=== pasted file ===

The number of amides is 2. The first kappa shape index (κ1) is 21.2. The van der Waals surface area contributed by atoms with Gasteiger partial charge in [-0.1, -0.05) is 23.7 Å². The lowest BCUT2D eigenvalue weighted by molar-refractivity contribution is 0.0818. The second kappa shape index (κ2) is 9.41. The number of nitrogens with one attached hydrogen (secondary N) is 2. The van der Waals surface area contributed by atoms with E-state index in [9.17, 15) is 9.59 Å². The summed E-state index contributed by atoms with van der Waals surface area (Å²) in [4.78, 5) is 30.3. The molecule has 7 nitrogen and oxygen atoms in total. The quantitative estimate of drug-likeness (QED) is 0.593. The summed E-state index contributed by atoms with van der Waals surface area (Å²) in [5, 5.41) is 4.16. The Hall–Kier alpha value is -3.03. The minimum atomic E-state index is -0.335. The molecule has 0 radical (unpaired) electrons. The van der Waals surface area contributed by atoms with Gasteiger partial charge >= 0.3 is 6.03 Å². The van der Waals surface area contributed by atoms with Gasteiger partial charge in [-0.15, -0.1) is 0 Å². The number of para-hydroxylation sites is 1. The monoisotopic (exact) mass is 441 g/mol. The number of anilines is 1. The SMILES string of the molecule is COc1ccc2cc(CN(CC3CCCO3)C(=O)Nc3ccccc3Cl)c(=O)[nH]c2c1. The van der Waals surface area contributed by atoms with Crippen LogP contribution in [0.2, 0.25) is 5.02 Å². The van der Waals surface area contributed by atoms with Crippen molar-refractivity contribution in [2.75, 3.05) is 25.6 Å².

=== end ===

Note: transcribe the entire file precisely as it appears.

The number of amides is 2. The first kappa shape index (κ1) is 21.2. The van der Waals surface area contributed by atoms with Gasteiger partial charge in [-0.1, -0.05) is 23.7 Å². The lowest BCUT2D eigenvalue weighted by molar-refractivity contribution is 0.0818. The second kappa shape index (κ2) is 9.41. The number of nitrogens with one attached hydrogen (secondary N) is 2. The van der Waals surface area contributed by atoms with E-state index in [9.17, 15) is 9.59 Å². The summed E-state index contributed by atoms with van der Waals surface area (Å²) in [4.78, 5) is 30.3. The molecule has 7 nitrogen and oxygen atoms in total. The quantitative estimate of drug-likeness (QED) is 0.593. The summed E-state index contributed by atoms with van der Waals surface area (Å²) in [5, 5.41) is 4.16. The Hall–Kier alpha value is -3.03. The minimum atomic E-state index is -0.335. The molecule has 0 radical (unpaired) electrons. The van der Waals surface area contributed by atoms with Gasteiger partial charge >= 0.3 is 6.03 Å². The van der Waals surface area contributed by atoms with Gasteiger partial charge in [-0.15, -0.1) is 0 Å². The number of para-hydroxylation sites is 1. The monoisotopic (exact) mass is 441 g/mol. The number of anilines is 1. The SMILES string of the molecule is COc1ccc2cc(CN(CC3CCCO3)C(=O)Nc3ccccc3Cl)c(=O)[nH]c2c1. The van der Waals surface area contributed by atoms with Crippen LogP contribution in [0.2, 0.25) is 5.02 Å². The van der Waals surface area contributed by atoms with Crippen molar-refractivity contribution in [2.75, 3.05) is 25.6 Å².